On February 23, 2009, U.S. Supreme Court Justice Scalia issued a somewhat scathing dissenting opinion to the Court's declining to hear a case involving the controversial offense of "honest services" fraud, which is a derivative of the mail and wire fraud statute. This provision of the federal mail and wire fraud statute has been historically utilized by prosecutors as a catch-all offense to criminalize conduct that may not otherwise violate the law.
Back in 1987, the Court held that "the mail fraud statue clearly protects property rights...it does not refer to the intangible right citizenry to good government." The Court invalidated the theory that official corruption and misconduct, by depriving citizens of their intangible right to honest and impartial services of government, constituted fraud. The Court refused to "construe the statute in a manner that leaves its outer boundaries ambiguous and involves the Federal Government in setting standards of disclosure and good government for local and state officials" and left it to the legislature to clarify the nature and extent of "honest services" fraud. The legislature "clarified" its intention by stating that a defendant can be charged with fraud if he/she conducts a scheme or artifice to deprive another of the intangible right of honest services." 18 U.S.C. § 1346.
Justice Scalia recognizes that the "honest services" theory, broadly interpreted, would require officeholders and employees to act in the best interests of their constituents and employees and criminalize such acts as a "salaried employee's phoning in sick to go to a ball game" or a mayor's attempt to use the prestige of his office to obtain a restaurant table without a reservation." Justice Scalia's examples, although extreme, illustrate the ambiguity of exactly what conduct would constitute "honest services" fraud. In other words, defendants may be charged without knowing if their conduct violates the law. Such a result violates the constitutional tenet that a criminal statute must give fair warning of the conduct that it makes a crime.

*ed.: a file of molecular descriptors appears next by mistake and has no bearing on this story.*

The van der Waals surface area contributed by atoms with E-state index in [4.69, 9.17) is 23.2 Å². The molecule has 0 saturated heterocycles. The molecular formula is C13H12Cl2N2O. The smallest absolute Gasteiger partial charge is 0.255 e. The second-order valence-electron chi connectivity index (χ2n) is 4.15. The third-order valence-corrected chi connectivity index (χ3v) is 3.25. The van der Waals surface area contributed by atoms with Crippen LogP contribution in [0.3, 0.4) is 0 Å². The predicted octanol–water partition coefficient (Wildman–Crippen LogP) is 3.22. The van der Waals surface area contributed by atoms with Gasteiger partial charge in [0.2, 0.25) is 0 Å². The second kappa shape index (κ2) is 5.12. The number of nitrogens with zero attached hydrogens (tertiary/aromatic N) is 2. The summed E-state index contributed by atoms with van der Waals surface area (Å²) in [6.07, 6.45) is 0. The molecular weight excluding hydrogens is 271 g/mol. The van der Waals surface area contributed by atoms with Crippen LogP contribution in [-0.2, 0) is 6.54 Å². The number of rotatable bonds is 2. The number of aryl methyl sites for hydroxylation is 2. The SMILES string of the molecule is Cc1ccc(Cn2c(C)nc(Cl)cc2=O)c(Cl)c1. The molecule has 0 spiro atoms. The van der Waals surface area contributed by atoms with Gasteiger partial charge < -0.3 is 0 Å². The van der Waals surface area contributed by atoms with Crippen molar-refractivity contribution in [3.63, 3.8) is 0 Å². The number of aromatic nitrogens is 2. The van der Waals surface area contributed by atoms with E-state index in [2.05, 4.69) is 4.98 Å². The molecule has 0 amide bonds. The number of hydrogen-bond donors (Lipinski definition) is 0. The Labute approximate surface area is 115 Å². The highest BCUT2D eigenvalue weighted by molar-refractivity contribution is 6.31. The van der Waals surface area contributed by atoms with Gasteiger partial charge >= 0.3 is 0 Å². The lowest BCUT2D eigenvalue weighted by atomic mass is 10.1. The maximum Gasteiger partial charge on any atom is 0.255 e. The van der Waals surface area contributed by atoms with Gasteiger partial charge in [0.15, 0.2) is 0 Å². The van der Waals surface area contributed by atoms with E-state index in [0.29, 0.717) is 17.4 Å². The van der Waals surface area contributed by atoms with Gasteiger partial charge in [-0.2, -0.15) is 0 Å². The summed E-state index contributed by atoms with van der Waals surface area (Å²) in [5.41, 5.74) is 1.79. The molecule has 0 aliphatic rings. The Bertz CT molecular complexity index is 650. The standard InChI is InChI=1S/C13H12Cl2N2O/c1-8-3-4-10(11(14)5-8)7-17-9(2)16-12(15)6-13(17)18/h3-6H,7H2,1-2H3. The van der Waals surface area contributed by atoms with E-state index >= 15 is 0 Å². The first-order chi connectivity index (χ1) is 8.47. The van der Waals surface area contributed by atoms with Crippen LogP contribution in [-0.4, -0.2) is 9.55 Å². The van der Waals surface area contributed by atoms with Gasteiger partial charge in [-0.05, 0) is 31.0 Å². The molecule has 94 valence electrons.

Justice Scalia seeks certification because "In light of the conflicts among the Circuits, the longstanding confusion over the scope of the statute; and the serious due process and federalism interests affected by the expansion of criminal liability that this case exemplifies, I would grant the petition for certiorari and squarely confront both the meaning and the constitutionality of § 1346. Indeed, it seems to me quite irresponsible to let the current chaos prevail."
In the meantime, there exists a real potential for overzealous prosecutions for "honest services" fraud wherein the alleged conduct is outside the scope of what conduct the legislature has sought to criminalize. For now, the chaos will prevail.